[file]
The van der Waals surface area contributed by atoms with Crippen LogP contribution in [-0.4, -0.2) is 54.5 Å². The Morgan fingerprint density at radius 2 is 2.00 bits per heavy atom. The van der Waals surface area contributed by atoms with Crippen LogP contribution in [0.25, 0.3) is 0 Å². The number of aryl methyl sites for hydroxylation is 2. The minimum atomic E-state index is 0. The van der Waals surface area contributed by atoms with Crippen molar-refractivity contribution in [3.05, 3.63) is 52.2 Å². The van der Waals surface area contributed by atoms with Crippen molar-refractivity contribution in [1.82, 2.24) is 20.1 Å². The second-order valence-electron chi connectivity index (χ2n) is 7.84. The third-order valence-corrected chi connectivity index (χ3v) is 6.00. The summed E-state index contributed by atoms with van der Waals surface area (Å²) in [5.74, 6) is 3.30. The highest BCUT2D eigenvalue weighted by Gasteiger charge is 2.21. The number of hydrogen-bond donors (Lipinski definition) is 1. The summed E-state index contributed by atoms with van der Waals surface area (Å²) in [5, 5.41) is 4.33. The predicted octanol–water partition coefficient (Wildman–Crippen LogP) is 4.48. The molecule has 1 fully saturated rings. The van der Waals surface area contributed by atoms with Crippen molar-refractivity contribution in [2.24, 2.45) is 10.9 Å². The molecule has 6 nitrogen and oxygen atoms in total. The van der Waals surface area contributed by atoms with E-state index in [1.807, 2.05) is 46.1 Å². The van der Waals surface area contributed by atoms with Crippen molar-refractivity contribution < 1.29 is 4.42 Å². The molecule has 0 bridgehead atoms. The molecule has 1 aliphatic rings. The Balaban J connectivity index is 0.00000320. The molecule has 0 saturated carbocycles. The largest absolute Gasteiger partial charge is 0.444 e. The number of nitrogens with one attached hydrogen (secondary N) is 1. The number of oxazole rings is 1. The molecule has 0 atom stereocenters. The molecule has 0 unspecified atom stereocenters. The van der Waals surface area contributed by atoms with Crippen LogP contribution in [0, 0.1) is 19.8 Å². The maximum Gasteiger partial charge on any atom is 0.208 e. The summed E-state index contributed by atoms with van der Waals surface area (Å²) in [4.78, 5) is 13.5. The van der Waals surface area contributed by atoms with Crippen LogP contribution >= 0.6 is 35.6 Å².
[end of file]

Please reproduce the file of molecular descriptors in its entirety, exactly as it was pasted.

The van der Waals surface area contributed by atoms with Crippen LogP contribution in [-0.4, -0.2) is 54.5 Å². The Morgan fingerprint density at radius 2 is 2.00 bits per heavy atom. The van der Waals surface area contributed by atoms with Crippen LogP contribution in [0.25, 0.3) is 0 Å². The number of aryl methyl sites for hydroxylation is 2. The minimum atomic E-state index is 0. The van der Waals surface area contributed by atoms with Crippen molar-refractivity contribution in [3.05, 3.63) is 52.2 Å². The van der Waals surface area contributed by atoms with Crippen molar-refractivity contribution in [1.82, 2.24) is 20.1 Å². The second-order valence-electron chi connectivity index (χ2n) is 7.84. The third-order valence-corrected chi connectivity index (χ3v) is 6.00. The summed E-state index contributed by atoms with van der Waals surface area (Å²) in [5.74, 6) is 3.30. The highest BCUT2D eigenvalue weighted by Gasteiger charge is 2.21. The number of hydrogen-bond donors (Lipinski definition) is 1. The summed E-state index contributed by atoms with van der Waals surface area (Å²) in [5, 5.41) is 4.33. The predicted octanol–water partition coefficient (Wildman–Crippen LogP) is 4.48. The molecule has 1 fully saturated rings. The van der Waals surface area contributed by atoms with Crippen molar-refractivity contribution in [2.24, 2.45) is 10.9 Å². The molecule has 6 nitrogen and oxygen atoms in total. The van der Waals surface area contributed by atoms with E-state index in [1.807, 2.05) is 46.1 Å². The van der Waals surface area contributed by atoms with Crippen molar-refractivity contribution < 1.29 is 4.42 Å². The molecule has 0 bridgehead atoms. The molecule has 1 aliphatic rings. The Balaban J connectivity index is 0.00000320. The molecule has 0 saturated carbocycles. The largest absolute Gasteiger partial charge is 0.444 e. The number of nitrogens with one attached hydrogen (secondary N) is 1. The number of oxazole rings is 1. The molecule has 0 atom stereocenters. The molecule has 0 unspecified atom stereocenters. The van der Waals surface area contributed by atoms with Crippen LogP contribution in [0, 0.1) is 19.8 Å². The maximum Gasteiger partial charge on any atom is 0.208 e. The summed E-state index contributed by atoms with van der Waals surface area (Å²) in [4.78, 5) is 13.5. The van der Waals surface area contributed by atoms with Crippen LogP contribution >= 0.6 is 35.6 Å².